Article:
> Don't worry, got it sorted, I think.
> LPTSTR buffer = NULL;
> LPTSTR buffertest = "ACPI Fixed Feature Button";
> //buffer gets populated...
> if (*buffertest == *buffer)
> Who would think you could assign a string to a pointers contents directly
> referencing the point. Maybe I just don't understand the LPTSTR type
> properly yet.
Um... are you newbie to C++ ? :)
I guess you *should* read some good book about that language and
especially all chapters about pointers, arrays, references, and
structures or you will get those "another stupid little one" in million
First, your solution for comparing strings is totally wrong. Don't
worry, it just wont work in some cases. :)
The fact it managed to compile says nothing. :))
C++ likes those kind of ambiguosity, it just "thinks" that you must get
exactly what you've asked for. In that case - you compare NOT
the strings, but just ONE first character of each string!
LPTSTR is just another name to "char *", so it is very simple type and
"Who would think you could assign a string to a pointers contents
directly referencing the point." - is wrong. (Alas, this could be right
for some *really* complicated type, because most operations, even
dereference and comparation, could be overloaded in C++. You'll like
that language... :) )
The fact that
LPTSTR buffertest = "ACPI...";
compiles, also says nothing.
It is just such special syntax to initialize pointers to char ("char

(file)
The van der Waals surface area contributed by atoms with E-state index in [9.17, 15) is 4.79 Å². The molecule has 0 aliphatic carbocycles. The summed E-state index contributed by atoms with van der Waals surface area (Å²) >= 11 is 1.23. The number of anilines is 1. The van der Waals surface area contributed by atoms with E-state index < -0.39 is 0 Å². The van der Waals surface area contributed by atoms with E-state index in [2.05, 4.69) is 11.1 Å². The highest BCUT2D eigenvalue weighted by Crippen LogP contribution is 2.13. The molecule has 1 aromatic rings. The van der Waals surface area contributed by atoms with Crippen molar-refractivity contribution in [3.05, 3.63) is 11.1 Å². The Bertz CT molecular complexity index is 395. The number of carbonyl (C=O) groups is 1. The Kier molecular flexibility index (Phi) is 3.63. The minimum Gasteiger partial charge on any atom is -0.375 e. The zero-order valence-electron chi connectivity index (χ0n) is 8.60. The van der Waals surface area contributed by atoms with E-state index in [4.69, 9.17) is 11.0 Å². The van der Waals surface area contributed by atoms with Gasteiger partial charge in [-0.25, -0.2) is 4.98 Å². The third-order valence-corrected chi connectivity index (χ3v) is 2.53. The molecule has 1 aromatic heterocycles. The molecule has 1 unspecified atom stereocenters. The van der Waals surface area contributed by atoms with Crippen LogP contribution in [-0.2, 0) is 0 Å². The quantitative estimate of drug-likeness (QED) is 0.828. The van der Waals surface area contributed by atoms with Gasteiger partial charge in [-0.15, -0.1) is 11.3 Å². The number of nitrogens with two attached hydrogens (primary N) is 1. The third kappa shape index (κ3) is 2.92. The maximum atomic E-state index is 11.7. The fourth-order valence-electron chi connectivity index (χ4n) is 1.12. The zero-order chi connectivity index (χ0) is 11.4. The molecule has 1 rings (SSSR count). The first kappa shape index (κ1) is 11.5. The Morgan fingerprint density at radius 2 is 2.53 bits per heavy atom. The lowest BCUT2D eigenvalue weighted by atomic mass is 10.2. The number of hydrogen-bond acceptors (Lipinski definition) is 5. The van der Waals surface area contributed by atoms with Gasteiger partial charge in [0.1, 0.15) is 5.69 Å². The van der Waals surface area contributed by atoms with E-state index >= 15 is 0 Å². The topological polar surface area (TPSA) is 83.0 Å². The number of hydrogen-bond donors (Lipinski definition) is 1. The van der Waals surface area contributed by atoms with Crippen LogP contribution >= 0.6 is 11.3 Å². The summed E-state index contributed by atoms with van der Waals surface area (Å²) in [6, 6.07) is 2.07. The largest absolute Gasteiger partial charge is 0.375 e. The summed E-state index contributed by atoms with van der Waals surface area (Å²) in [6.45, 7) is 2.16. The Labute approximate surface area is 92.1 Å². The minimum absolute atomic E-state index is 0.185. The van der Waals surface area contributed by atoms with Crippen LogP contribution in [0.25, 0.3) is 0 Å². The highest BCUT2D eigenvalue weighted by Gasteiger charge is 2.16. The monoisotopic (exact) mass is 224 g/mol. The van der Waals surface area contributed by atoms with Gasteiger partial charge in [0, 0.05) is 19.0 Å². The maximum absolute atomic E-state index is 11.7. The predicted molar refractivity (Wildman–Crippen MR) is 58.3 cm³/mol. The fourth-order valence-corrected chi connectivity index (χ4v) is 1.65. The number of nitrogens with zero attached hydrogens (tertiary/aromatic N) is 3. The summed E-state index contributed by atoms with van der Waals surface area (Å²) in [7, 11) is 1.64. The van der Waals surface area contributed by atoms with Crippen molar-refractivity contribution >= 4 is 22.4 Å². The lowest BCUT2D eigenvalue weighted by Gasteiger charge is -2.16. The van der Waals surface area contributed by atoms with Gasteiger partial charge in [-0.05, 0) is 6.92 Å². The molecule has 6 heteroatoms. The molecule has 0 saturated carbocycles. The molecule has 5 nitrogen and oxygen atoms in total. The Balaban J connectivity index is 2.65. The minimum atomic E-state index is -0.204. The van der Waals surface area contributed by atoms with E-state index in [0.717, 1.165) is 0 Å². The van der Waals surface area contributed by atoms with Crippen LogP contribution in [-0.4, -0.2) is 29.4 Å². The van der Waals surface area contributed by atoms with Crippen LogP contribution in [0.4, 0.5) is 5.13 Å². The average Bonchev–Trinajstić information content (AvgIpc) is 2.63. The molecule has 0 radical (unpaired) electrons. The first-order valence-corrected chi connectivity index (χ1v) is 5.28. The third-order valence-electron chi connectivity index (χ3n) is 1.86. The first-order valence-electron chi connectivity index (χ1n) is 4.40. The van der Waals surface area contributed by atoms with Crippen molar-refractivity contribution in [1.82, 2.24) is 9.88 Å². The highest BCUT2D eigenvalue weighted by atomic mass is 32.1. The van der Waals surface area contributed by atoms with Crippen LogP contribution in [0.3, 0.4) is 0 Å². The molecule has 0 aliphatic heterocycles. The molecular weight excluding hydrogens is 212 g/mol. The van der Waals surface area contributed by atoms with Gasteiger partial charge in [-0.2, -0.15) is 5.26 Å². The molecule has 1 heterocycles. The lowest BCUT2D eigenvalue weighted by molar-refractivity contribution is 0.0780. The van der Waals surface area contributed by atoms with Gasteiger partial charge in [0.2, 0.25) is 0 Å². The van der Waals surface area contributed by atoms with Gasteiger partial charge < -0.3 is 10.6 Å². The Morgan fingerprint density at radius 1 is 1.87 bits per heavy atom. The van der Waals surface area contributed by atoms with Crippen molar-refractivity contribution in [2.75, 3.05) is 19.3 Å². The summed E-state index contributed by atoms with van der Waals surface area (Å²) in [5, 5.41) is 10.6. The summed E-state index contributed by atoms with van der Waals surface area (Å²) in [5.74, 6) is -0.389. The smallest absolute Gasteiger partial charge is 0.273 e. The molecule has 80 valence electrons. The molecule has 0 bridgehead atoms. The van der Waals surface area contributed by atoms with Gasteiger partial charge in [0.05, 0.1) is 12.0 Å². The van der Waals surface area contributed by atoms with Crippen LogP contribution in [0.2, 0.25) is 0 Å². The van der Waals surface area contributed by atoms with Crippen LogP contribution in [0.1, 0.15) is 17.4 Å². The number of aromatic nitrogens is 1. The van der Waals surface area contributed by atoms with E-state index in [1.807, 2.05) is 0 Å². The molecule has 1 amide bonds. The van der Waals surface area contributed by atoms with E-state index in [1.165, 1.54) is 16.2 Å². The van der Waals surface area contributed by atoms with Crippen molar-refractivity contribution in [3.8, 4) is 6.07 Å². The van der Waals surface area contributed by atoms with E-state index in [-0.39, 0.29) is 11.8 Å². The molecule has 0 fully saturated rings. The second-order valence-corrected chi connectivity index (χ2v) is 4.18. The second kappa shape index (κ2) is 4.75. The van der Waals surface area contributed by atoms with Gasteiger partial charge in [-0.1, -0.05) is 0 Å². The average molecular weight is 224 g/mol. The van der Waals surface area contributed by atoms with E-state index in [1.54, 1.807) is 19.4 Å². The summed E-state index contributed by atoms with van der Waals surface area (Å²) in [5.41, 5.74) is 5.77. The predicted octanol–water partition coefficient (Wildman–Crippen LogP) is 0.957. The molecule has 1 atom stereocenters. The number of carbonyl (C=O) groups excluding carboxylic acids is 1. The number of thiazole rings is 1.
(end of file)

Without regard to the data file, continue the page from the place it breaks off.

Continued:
*"). It should be thinked of like this "allocate storage in data segment
for constant string during compilation time, copy characters supplied
to that storage, remember address of the first character to given
variable". during execution time - NO string is allocated, your
buffertest just gets pointed to that pre-allocated single-use storage,
and NO copying of characters occures. If you change that string (meaning
the characters in string, NOT the pointers :) ) - all pointers to that
string would "show" changed value.
While dereferencing LPTSTR, which is "char *", you get "char", of
course... and the string is "char ", say "char " or "char",
you got it? string is the sequence of characters, i.e. array of chars.
Thus, if you want to compare whole strings, you must use something like:
Second, the sample was written for "C", not the C++. C is much more
friendly, it does not allow classes, operator overloading, templates,
and thus all errors you could met with this. It also check types more
lazily, that's why LPTSTR type is equal to HANDLE type in the sample and
not in your project.
If you want allocate memory - in most cases you should forget about
Windows API like LocalAlloc, etc... use "new" operator, it comes with
C++ and support type conversion by default. Look here:
char *pStr = new char ;
got it? the syntax is 'new "type"'. in that case type is char ,
which means allocate 200 characters for storage. you could treat
"char" like "char *", meaning that when you need to work with the
array you could just have pointer to the forst element of the array.
after you work with pStr (be sure NOT to change pStr, only use it as
"readonly", change values it points to, i.e. pStr) you can free the
memory by calling
that's the syntax: you get the pointer allocated with "new" and pass it
to delete. Understood the fact why pointer itself should not change?
Third, Windows lives for more over 10 years with lots of different
versions been introduced. The SetupDi API is from Win32, the LocalAlloc
is from Windows3.0, as far as I remember... ;-)
To support different versions, using "sizeof" member of structures is
just common practice (and not only in Windows). Guess what happens, if
you run "old" program which thinks sizeof(SP_DEVICE_DATA) is 100 with
new, revised version of the system which thinks sizeof(SP_DEVICE_DATA)
is 98? system would overwrite some piece of memory, and it will GPF.
Hope I helped you, follow the advise: study C++, it worth effors...